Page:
The House and Senate have both passed a new law that would grant new protections for federal whistleblowers, winning praise from government oversight groups and even a whistleblowing protection agency within the government itself.
The bill, the Whistleblower Protection and Enhancement Act (WPEA), had been stalled since late October after it passed both chambers of Congress in slightly different forms. The hang-up regarded protection for intelligence whistleblowers, such as those employed by the Central Intelligence Agency or National Security Agency. Those employees will not gain the protections afforded to other federal employees under the WPEA.
New Protections for Federal Employees
As reported by Regulatory Focus at the time, the bill would allow for employees to raise concerns about waste, mismanagement, fraud, abuse and other illegal activities. It would not, however, allow for whistleblowers to disagree with "legitimate policy decisions." Disclosing evidence of the censorship of scientific and technical information would also be given protected status under the bill, and ombudsman positions would be established to educate all agency officials about their rights as whistleblowers.
The Office of Special Counsel (OSC), which has had a prominent voice in a recent whistleblowing scandal involving the US Food and Drug Administration (FDA), would also be given the right to file amicus curiae briefs with federal courts on behalf of whistleblowers. In a statement on 13 November, OSC applauded the bill's passage through Congress, calling it an important step in "promoting government accountability."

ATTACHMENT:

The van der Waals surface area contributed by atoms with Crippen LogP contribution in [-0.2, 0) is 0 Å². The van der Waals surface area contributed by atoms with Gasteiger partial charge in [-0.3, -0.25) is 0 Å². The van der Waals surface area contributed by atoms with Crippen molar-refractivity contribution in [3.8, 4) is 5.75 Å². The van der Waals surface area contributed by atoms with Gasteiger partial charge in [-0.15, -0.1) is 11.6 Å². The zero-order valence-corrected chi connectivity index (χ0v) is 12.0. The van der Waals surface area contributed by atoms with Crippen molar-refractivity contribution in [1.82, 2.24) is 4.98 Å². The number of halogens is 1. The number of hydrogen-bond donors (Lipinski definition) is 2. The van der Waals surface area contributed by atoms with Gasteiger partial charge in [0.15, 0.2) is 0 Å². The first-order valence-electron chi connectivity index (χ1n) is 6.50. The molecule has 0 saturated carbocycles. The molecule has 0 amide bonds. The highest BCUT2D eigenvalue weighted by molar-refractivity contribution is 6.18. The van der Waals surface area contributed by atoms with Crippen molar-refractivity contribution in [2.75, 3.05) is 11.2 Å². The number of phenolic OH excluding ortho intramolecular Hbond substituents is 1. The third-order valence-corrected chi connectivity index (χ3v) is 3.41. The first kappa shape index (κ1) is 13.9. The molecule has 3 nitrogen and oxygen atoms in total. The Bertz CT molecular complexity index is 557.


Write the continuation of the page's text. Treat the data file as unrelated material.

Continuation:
"Chairman Akaka and the other sponsors of this legislation deserve gratitude for their tireless efforts to pass this good government legislation," said Special Counsel Carolyn Lerner. "OSC stands ready to implement these long-overdue reforms, which will better ensure that no employee is retaliated against for speaking out against government waste or misconduct."
Public and Bipartisan Support for Bill
Non-governmental organizations gave their support to the bill as well.
"Millions of civil federal employees no longer need live in fear of retaliation for standing up to wrongdoing in the workplace," Public Citizen wrote in a statement. "Reforms such as these create a vehicle for workers to safely call out potential hazards in the workplace without retaliation from their employers. By giving federal workers more opportunity and resources to identify hazardous workplace situations, the government will become more efficient."
The Project on Government Oversight (POGO), a government accountability and transparency group, called the measure "significant" and identified it as a "common-sense reform that reflects a true bipartisan agreement to enhance protections for federal whistleblowers and increase government accountability to taxpayers."
"After a 13-year roller coaster campaign, Congress unanimously has given whistleblowers who defend the public a fighting chance to defend themselves," added Tom Devine, legal director at the Government Accountability Project (GAP). "This is a major victory for taxpayers and public servants, but a major defeat for special interests and bureaucrats. Free speech rights for government employees never have been stronger."
The bill now moves to President Barack Obama for his signature, which is expected.